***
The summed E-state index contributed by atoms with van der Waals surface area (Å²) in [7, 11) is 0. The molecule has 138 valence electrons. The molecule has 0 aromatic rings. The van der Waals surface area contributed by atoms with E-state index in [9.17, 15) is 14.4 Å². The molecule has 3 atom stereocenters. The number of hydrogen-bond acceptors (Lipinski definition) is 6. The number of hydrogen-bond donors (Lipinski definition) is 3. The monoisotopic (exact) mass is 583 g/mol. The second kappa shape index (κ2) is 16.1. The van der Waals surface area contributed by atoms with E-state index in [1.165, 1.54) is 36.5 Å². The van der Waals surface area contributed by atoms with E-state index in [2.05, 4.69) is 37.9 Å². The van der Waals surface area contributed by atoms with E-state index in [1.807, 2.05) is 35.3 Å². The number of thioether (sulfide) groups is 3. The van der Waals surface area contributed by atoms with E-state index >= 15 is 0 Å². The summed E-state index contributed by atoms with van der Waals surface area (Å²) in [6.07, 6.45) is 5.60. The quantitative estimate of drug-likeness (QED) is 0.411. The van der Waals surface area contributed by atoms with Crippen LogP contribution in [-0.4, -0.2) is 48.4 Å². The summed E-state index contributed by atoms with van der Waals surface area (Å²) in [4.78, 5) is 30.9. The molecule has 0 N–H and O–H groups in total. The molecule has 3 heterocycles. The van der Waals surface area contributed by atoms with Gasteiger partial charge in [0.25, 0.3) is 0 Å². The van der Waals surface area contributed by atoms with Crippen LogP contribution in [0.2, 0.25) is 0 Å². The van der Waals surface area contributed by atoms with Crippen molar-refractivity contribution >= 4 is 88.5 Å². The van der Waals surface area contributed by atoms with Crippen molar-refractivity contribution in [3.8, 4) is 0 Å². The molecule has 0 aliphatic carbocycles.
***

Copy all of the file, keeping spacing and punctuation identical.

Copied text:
The summed E-state index contributed by atoms with van der Waals surface area (Å²) in [7, 11) is 0. The molecule has 138 valence electrons. The molecule has 0 aromatic rings. The van der Waals surface area contributed by atoms with E-state index in [9.17, 15) is 14.4 Å². The molecule has 3 atom stereocenters. The number of hydrogen-bond acceptors (Lipinski definition) is 6. The number of hydrogen-bond donors (Lipinski definition) is 3. The monoisotopic (exact) mass is 583 g/mol. The second kappa shape index (κ2) is 16.1. The van der Waals surface area contributed by atoms with E-state index in [1.165, 1.54) is 36.5 Å². The van der Waals surface area contributed by atoms with E-state index in [2.05, 4.69) is 37.9 Å². The van der Waals surface area contributed by atoms with E-state index in [1.807, 2.05) is 35.3 Å². The number of thioether (sulfide) groups is 3. The van der Waals surface area contributed by atoms with E-state index >= 15 is 0 Å². The summed E-state index contributed by atoms with van der Waals surface area (Å²) in [6.07, 6.45) is 5.60. The quantitative estimate of drug-likeness (QED) is 0.411. The van der Waals surface area contributed by atoms with Crippen LogP contribution in [-0.4, -0.2) is 48.4 Å². The summed E-state index contributed by atoms with van der Waals surface area (Å²) in [4.78, 5) is 30.9. The molecule has 0 N–H and O–H groups in total. The molecule has 3 heterocycles. The van der Waals surface area contributed by atoms with Gasteiger partial charge in [0.25, 0.3) is 0 Å². The van der Waals surface area contributed by atoms with Crippen LogP contribution in [0.2, 0.25) is 0 Å². The van der Waals surface area contributed by atoms with Crippen molar-refractivity contribution >= 4 is 88.5 Å². The van der Waals surface area contributed by atoms with Crippen molar-refractivity contribution in [3.8, 4) is 0 Å². The molecule has 0 aliphatic carbocycles.